The results of our preference tests indicate that even our modern, indoor housed dairy cows are looking for a secluded place to calve, perhaps especially in busy barns and during busy times of the day. It was also clear that rubber flooring is not preferred by cows at calving. The next steps are to determine if there are other benefits to allowing cows to have a preferred maternity pen, such as reduced calving problems like dystocia or stillbirths. For now, we encourage producers to look with fresh eyes at their maternity housing, keeping cow preferences for seclusion in mind.

We are grateful to Magnus Campler and Katy Proudfoot for their help in preparing this report. For further information please Email or This report is based on research published in the Journal of Dairy Science and the Journal of Animal Science. We thank the researchers and staff of the UBC Dairy Education and Research Centre and Aarhus University who collaborated in the work described in this report.  The research by members of UBC’s Animal Welfare Program was funded by NSERC, the Canadian Dairy Commission, Dairy Farmers of Canada and many others listed at    

Decreased Fertility with Increasing Parity in Lactating Dairy Cows (2005)

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Anusha Balendran, Jeff Nimmo, Nelson Dinn, and Raja Rajamahendran

Fertility has become a major problem for many dairy producers. Researchers in the UK and USA have reported very low pregnancy rates (PR) in high producing dairy cows. Moreover, high incidences of reproductive abnormalities such as cystic ovarian disease, delayed ovulation, and reduced length and/or intensity of behavioural estrus have been observed in high producing cows.

The PR for heifers bred by AI have not markedly changed during the past 50 years. However, reproductive statistics for heifers have not been published recently and would be a valuable tool for assessing changes in PR associated with parity that occur independent of lactation.

Reduced PR have been associated with low, or abnormal progesterone levels after AI. Progesterone is a hormone necessary for uterine function and embryonic development. It also influences maternal recognition of the embryo. The landmark events in progesterone production after AI include the beginning of the luteal phase with the formation of the corpus luteum (CL) and associated initial rise in progesterone levels. This is followed by either the end of the luteal phase (in the case of an unsuccessful AI) with a decline in progesterone production or prolongation of the luteal phase (if the AI is successful and the embryo is recognized) and continued elevated progesterone levels. A positive relationship between progesterone levels at the beginning of the luteal phase and pregnancy has been observed. Progesterone levels at the end of the luteal phase have also been reported as differing between pregnant and non-pregnant cows. Parity's effect on peripheral progesterone production is as yet unclear.

Therefore, the objectives of this study were to a) compare PR between cows of different parity and heifers and b) describe differences between cow’s and heifer’s progesterone levels as a means of examining reasons for decreased PR with increasing parity.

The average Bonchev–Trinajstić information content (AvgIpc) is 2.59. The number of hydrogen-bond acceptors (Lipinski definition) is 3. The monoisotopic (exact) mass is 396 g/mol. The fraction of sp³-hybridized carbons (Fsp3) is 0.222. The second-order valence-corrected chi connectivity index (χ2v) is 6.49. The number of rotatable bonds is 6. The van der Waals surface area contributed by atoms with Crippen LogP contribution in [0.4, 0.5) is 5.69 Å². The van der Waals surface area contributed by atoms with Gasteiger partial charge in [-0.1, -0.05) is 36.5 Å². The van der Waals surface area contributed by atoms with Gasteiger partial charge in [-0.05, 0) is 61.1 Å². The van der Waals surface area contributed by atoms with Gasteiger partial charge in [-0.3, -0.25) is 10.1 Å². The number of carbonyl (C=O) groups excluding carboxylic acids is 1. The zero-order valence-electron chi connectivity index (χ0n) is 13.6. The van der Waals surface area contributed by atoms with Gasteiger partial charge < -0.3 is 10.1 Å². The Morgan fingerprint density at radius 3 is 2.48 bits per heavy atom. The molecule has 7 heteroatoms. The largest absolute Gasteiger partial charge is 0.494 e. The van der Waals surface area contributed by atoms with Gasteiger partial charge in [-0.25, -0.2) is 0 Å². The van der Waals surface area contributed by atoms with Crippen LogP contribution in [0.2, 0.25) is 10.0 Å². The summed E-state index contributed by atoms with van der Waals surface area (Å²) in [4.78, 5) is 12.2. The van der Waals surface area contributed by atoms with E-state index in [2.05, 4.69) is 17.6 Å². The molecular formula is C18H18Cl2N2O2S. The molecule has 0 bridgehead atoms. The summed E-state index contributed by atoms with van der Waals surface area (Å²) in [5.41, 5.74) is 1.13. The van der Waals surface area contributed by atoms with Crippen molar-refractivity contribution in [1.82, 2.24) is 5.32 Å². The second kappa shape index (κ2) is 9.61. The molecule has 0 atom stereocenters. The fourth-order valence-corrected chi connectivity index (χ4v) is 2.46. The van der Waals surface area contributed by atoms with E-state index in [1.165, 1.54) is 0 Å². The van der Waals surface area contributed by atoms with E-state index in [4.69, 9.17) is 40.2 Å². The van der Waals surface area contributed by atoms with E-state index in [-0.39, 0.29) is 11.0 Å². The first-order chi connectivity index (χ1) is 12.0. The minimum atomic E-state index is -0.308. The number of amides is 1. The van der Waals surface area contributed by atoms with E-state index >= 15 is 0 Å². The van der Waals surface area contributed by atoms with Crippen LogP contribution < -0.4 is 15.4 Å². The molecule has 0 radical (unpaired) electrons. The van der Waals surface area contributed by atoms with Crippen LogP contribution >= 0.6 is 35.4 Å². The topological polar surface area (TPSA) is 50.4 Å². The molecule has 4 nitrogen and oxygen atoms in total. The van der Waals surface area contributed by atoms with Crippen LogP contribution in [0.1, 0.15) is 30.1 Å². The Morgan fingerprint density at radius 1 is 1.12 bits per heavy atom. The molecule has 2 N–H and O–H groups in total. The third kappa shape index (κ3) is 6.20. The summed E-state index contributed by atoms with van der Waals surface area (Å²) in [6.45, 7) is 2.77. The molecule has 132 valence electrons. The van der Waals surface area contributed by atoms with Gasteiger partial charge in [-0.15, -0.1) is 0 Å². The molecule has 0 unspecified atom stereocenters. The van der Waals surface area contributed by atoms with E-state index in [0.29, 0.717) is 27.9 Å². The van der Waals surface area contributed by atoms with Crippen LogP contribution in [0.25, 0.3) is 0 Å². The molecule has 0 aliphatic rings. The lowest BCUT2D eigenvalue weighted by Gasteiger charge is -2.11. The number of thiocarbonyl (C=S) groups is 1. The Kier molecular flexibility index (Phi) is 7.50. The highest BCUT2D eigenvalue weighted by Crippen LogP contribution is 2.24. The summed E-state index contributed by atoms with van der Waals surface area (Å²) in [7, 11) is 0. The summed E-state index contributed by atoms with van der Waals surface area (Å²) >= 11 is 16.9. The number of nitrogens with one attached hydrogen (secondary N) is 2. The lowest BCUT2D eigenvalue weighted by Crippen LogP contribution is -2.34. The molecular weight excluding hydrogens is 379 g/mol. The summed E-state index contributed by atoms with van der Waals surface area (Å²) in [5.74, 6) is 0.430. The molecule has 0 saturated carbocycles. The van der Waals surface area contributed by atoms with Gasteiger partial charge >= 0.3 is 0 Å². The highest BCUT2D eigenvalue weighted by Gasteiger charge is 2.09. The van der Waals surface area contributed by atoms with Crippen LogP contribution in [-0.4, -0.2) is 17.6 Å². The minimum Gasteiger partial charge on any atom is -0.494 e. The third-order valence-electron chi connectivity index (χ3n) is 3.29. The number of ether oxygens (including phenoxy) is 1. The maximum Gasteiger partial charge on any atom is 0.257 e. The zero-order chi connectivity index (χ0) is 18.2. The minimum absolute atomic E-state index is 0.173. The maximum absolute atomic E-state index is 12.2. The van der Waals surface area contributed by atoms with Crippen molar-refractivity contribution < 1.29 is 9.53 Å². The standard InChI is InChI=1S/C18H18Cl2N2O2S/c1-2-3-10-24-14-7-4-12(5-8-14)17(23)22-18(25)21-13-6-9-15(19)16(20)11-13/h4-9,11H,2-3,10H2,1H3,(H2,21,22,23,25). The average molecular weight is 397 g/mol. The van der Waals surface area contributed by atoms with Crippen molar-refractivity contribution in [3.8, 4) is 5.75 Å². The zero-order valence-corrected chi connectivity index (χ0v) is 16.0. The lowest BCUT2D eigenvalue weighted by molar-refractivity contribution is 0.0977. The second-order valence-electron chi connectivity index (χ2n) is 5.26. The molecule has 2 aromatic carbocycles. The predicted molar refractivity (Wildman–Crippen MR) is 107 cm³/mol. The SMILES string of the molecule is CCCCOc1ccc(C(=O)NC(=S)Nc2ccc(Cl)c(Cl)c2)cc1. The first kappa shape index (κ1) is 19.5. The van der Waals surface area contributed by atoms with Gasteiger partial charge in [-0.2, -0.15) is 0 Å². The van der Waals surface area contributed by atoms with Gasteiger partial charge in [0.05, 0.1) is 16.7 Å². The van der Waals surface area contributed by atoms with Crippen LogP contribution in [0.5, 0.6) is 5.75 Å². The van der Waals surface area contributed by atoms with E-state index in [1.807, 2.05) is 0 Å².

Beginning in April of 2004, pregnancy rates for 163 Holstein cows and heifers bred at the UBC Dairy Education and Research Centre in Agassiz were recorded. AI services and pregnancy diagnosis results were recorded until at least 30 animals were included in each of four groups; heifers (14 to 16 months), 1st parity, 2nd parity, and 3rd or 4th parity. In addition, the luteal function (progesterone levels) of 10 heifers, and 10 cows in each of three parity groups; 1st parity, 2nd parity and 3rd or 4th parities were assessed. The experimental time period spanned April until mid-September, 2004.

Animals were housed in free stall barns and fed a total mixed ration of corn silage, hay and concentrates. Animals were bred as part of the routine management of the herd, and pregnancy diagnosis was performed around 35 days post AI by ultrasonography. Progesterone levels in blood from heifers and whole milk from cows were measured to assess luteal function among animals.

In total, 11 samples were taken every other day from each animal, from the day of AI (day 0) until 22 days post AI. Blood samples were taken from the tail vein, centrifuged, and the plasma frozen for subsequent progesterone analysis. Milk samples were obtained during milking time in the parlour and frozen for subsequent progesterone analysis.

Pregnancy rate following first insemination was 67.9%, 42.9%, 20.0%, and 11.9% among heifers, and 1st parity, 2nd parity, and 3rd/4th parity cows, respectively (Figure.1). Statistical analysis showed that PR was greater in heifers following first insemination (p

Figure 1. Pregnancy Rates following first insemination. Columns with different superscripts differ significantly (p

Figure 2. Pregnancy Rates Following second insemination. Columns with different superscripts differ significantly (p

Our study clearly demonstrates that parity has a significant effect on PR. Markedly lower PR was observed in animals of higher parity. Progesterone levels were not affected by parity, and therefore are likely not directly involved in the mechanism of parity's influence on PR. Areas that could be further researched to learn why PR is reduced in animals with higher parity are parity’s effect on egg quality and uterine environment.